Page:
Traveler: Fun Goes Underground in Louisville

Cavernous adventures and outdoorsy activities abound in Louisville.
Louisville Mega Cavern

As the season heats up, you can always find climate-controlled outdoor entertainment at Louisville Mega Cavern (1841 Taylor Ave., 502-855-6342). It’s 60 degrees and dry year-round in the massive cave system 10 minutes from downtown. The zipline course has been a buzzed-about adventure for a few years, but the new mountain-bike trails are getting all the attention now. The only underground bike park in the world, the Mega Cavern features both beginner- and expert-level runs, including some jumps that will have your screams echoing off of the rocks.

If you prefer sunshine, check out the Louisville Loop. The 100-mile path will wrap around Louisville upon completion, connecting several city parks and other recreational facilities. Right now, 39 miles are open, with the longest contiguous section (more than 20 miles) starting at the Big Four Pedestrian Bridge spanning the Ohio River.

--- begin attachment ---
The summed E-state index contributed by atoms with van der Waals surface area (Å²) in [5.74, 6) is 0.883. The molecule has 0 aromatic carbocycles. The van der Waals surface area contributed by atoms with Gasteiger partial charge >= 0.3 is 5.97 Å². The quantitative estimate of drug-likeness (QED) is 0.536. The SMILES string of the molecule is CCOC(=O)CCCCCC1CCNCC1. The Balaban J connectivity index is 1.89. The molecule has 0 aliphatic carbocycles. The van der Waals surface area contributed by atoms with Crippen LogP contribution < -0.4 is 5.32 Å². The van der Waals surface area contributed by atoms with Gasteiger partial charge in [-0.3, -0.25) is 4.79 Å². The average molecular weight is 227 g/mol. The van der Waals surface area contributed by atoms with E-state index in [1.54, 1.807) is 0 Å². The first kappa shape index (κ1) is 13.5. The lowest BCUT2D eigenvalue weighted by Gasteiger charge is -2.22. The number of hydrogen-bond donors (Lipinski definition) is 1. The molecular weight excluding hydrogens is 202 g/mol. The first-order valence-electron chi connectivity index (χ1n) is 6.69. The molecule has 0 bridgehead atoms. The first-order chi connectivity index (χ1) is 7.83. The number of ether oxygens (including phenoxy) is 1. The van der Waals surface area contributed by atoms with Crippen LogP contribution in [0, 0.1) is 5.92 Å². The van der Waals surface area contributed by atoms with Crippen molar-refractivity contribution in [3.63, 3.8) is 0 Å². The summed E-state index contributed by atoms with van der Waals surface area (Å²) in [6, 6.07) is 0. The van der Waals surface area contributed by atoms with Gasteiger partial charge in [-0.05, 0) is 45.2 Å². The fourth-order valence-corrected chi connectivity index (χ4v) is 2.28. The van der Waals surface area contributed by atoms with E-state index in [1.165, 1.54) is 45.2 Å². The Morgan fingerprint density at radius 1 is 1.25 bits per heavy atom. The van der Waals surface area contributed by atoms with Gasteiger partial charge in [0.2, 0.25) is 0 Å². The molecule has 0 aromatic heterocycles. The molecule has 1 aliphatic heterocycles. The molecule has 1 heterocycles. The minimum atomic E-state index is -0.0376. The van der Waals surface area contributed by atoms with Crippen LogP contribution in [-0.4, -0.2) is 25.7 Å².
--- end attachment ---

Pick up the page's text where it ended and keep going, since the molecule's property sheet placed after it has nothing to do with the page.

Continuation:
Jefferson Memorial Forest (11311 Mitchell Hill Rd., Fairdale, 502-368-5404) doesn’t connect to the Loop yet, but the largest urban woodland in the United States contains more than 35 miles of scenic trails. Keep an eye out for bobcats, red-tailed foxes, and horned owls that hide among the park’s towering oak trees and colorful wildflowers.

No trip to Bluegrass Country would be complete without riding a horse, and the guides at Little Big Horse Trails (1100 E. Hwy. 524, LaGrange, 502-222-1842) will help you saddle up. Tours start at $30 for a gentle, one-hour trot across the streams and wooded hills of the picturesque countryside. ­

21c Museum Hotel
Asleep in the Cyclone at 21c Museum Hotel

Drive Time: 2 hours

Stay: Clean up and check into the sleekly appointed 21c Museum Hotel (from $299/night; 700 W. Main St., 502-217-6300).

Eat: Against the Grain (401 E. Main St., 502-515-0174) is the Sun King of Louisville.

Listen: In July, hometown heroes My Morning Jacket and Grammy darling Sam Smith will rock the waterfront during the Forecastle Festival.